As one whose own work with Roman Catholic apologists has benefited tremendously from Eric Svendsen’s, I eagerly looked forward to this book from the moment I heard of its inception. With a delightful wit, obvious reversals, and simple applications of logic all informed by extensive experience with Roman Catholic apologists, Svendsen demonstrates conclusively that the most popular and entrenched arguments of those apologists fail to meet their own criteria of truth and verifiability. Svendsen enables average Protestant laymen—especially those who have no formal apologetic or theological training—to understand the crucial issues clearly. Particularly helpful are the analyses of the flawed comparison of Roman ‘unity’ to Protestant ‘anarchy’ (Chapter 2), and the fallacious nature of the common ’25,000 denominations’ argument (Chapter 9).
“This book is a must-read for anyone wishing to have a solid foundation from which to engage in the double responsibility of casting down Roman Catholic imaginations that exalt themselves against the knowledge of God [note Tim’s allusion to the Antichrist, 2 Thes 2:4, which he here applies to Rome] and building a positive case for God’s ongoing work of reforming His Church in our day and beyond.
Tim Enloe, forward to E. Svendsen, Upon This Slippery Rock (Calvary Press 2002).
Most of the loudest, angriest individuals denouncing FVism are essentially Radical Baptists (including many who pretend to be Presbyterians) whose "Reformed" Faith is little more than an unbalanced attachment to TULIP (i.e., "unbalanced" as if that was the sum total of biblical teaching on salvation), some half-understood, Christologically-contextless slogans about monergism, and, really the most important thing, an absolutely fanatical obsession with demonizing "Romanism" and pretending to see a creeping slide toward it under every mode of thinking that requires them to do a little bit of hard thinking outside the restrictive boxes they learned in seminary.
This is a little something aimed at a certain sub-group of Semi-Augustinian Particular Baptists (sometimes erroneously called "Reformed Baptists"), who are this week complaining across several blogs about how others treat them when all they really want to do is constantly yell about how much more faithful to The Plain Meaning of Scripture they are than anyone else. Why do people have to persecute them so? Is it some kind of crime to so obviously love Truth and the Gospel more than the next guy? They really don't get where all this unreasonable opposition to their program is coming from, it seems.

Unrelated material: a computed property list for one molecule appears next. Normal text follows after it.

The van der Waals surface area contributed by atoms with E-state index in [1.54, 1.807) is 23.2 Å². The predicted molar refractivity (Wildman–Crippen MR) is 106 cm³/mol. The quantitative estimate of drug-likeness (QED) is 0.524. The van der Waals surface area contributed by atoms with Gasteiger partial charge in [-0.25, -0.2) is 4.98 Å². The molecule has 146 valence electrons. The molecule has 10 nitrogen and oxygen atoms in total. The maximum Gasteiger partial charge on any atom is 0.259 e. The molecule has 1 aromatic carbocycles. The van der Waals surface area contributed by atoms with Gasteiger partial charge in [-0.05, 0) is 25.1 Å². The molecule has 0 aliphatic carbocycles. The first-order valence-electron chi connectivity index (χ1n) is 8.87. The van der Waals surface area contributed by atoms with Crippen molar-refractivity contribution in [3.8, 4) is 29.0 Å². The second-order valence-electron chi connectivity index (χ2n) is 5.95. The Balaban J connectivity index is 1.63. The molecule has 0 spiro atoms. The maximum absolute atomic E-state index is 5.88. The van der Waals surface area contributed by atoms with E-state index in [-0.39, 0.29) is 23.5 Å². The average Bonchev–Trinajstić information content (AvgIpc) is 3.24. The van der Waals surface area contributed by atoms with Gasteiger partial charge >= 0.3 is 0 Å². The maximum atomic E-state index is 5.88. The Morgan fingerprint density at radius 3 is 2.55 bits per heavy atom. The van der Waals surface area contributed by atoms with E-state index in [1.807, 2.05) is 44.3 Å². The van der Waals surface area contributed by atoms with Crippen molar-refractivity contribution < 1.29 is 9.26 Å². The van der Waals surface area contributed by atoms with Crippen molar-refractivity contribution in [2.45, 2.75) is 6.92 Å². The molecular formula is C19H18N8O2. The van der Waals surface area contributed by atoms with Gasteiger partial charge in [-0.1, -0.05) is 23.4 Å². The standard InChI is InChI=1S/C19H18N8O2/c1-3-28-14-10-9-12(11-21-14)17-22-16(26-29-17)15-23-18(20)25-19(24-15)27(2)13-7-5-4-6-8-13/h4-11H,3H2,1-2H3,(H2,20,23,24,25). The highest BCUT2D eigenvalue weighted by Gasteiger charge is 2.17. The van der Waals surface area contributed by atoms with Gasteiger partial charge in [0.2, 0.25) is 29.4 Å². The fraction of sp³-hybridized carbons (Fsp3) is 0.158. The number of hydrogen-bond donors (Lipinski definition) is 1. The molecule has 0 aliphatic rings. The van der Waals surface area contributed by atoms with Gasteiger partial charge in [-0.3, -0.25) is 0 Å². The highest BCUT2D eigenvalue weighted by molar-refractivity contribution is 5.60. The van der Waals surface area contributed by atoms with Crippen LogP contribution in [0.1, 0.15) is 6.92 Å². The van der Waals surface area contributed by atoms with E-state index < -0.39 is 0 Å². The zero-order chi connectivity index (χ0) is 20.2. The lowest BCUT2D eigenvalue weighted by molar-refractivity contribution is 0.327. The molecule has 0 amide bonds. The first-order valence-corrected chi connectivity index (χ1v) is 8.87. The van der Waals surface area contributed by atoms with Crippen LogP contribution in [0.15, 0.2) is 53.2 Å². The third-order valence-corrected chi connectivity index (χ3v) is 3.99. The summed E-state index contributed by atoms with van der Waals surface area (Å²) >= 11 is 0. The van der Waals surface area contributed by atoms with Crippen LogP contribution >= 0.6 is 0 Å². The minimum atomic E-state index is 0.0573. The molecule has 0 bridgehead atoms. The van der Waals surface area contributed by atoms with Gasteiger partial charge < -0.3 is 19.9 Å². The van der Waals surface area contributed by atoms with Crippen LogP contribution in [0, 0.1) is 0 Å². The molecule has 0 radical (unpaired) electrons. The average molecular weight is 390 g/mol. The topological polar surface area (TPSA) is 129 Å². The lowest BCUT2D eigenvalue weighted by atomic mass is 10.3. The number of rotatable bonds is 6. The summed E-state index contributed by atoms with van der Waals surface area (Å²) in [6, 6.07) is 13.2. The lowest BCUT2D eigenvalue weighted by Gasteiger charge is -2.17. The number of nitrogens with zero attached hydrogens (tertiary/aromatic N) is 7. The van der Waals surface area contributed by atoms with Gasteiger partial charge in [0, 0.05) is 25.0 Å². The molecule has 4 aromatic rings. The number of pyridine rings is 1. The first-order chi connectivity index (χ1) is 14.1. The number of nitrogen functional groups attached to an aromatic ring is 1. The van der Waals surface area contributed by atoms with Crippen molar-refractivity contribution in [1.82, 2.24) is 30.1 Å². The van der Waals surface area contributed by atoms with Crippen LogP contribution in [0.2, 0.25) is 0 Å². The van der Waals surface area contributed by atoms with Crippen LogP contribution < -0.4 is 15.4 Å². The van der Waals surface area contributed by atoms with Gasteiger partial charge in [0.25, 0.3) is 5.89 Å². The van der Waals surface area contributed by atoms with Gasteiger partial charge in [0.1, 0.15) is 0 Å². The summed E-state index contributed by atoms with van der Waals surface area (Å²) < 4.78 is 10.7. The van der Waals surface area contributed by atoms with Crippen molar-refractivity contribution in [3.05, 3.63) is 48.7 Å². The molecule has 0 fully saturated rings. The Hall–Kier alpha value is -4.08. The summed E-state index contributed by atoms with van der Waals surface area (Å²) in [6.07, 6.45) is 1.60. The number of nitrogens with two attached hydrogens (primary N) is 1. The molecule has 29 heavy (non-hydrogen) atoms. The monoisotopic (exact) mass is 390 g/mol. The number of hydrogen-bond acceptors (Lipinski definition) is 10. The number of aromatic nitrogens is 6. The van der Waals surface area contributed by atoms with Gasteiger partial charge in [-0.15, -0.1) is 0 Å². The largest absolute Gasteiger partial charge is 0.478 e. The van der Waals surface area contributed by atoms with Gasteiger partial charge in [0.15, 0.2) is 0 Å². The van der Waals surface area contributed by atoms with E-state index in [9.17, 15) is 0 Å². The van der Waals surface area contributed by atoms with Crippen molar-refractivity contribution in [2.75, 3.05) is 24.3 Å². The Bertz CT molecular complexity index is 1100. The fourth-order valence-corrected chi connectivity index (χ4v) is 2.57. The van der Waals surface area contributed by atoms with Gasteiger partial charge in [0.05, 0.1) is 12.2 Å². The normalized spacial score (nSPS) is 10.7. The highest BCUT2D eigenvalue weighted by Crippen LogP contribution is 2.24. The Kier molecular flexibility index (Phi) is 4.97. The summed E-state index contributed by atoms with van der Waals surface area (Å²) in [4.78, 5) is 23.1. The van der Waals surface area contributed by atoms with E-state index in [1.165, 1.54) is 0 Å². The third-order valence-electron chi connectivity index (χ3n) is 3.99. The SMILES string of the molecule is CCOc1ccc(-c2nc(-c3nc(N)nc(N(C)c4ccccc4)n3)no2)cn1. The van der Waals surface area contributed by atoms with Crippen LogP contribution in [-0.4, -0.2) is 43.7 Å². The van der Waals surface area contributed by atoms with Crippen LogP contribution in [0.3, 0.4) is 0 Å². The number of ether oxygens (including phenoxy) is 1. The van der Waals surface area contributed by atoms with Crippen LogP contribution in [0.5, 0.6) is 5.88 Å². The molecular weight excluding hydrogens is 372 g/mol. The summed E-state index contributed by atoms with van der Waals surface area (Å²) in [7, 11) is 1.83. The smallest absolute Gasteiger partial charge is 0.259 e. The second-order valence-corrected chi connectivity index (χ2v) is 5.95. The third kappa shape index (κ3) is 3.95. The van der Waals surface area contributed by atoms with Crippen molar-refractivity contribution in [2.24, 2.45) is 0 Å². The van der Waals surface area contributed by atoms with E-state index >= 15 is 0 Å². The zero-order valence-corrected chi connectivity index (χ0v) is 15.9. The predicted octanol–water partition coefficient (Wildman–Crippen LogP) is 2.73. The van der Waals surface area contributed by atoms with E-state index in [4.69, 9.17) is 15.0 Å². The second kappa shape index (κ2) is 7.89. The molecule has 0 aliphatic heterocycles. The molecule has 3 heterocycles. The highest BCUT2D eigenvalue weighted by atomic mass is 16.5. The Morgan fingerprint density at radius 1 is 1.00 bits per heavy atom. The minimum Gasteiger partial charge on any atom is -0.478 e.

Fortunately, not all Baptists are like these loud, charity-challenged war-mongers--indeed, most Baptists that I have known in real life (especially those closest to me, such as my mother and grandmother) have been fairly well-adjusted individuals who have shown far more Christlikeness than I could ever hope to have myself. Thankfully, amongst our Baptist brethren the real below-the-belt troublemakers are few and far between. But, because these self-willed few and inordinately proud members are so loud, I felt that this tale from the Synod of Arras in the year of the Lord's incarnation 1025 would be a nice counterpoint. It goes to show that sometimes the divisive and unstable people actually learn something and repent and help the unity and peace of the Body to be restored.
One word of clarification: obviously not every position attributed to these eleventh century malcontents is attributable to the aforementioned sub-group of Semi-Augustinian Particular Baptists, but there are enough similarities to make the account interesting nonetheless. Some of these folks today have serious (but quite unrecognized by them) historical roots in Medieval-era Marcionite, Manichaean, and Pelagian tendencies, so this makes their screechy perfectionistic ranting about everyone else's "compromises" more than a little bit "speck / log"-like.
In the following account, note especially the running themes of (1) denial of physical means of grace, (2) denial of authority outside of their own sect's understanding of Scripture, (3) a rigorist-perfectionism that results in tolerance only for people who think exactly like they do about a very narrow set of issues, (4) the radical dichotomizing of Scripture, and (5) the quite plainly works-righteousness mentality that excludes children from the sign and seal of baptism.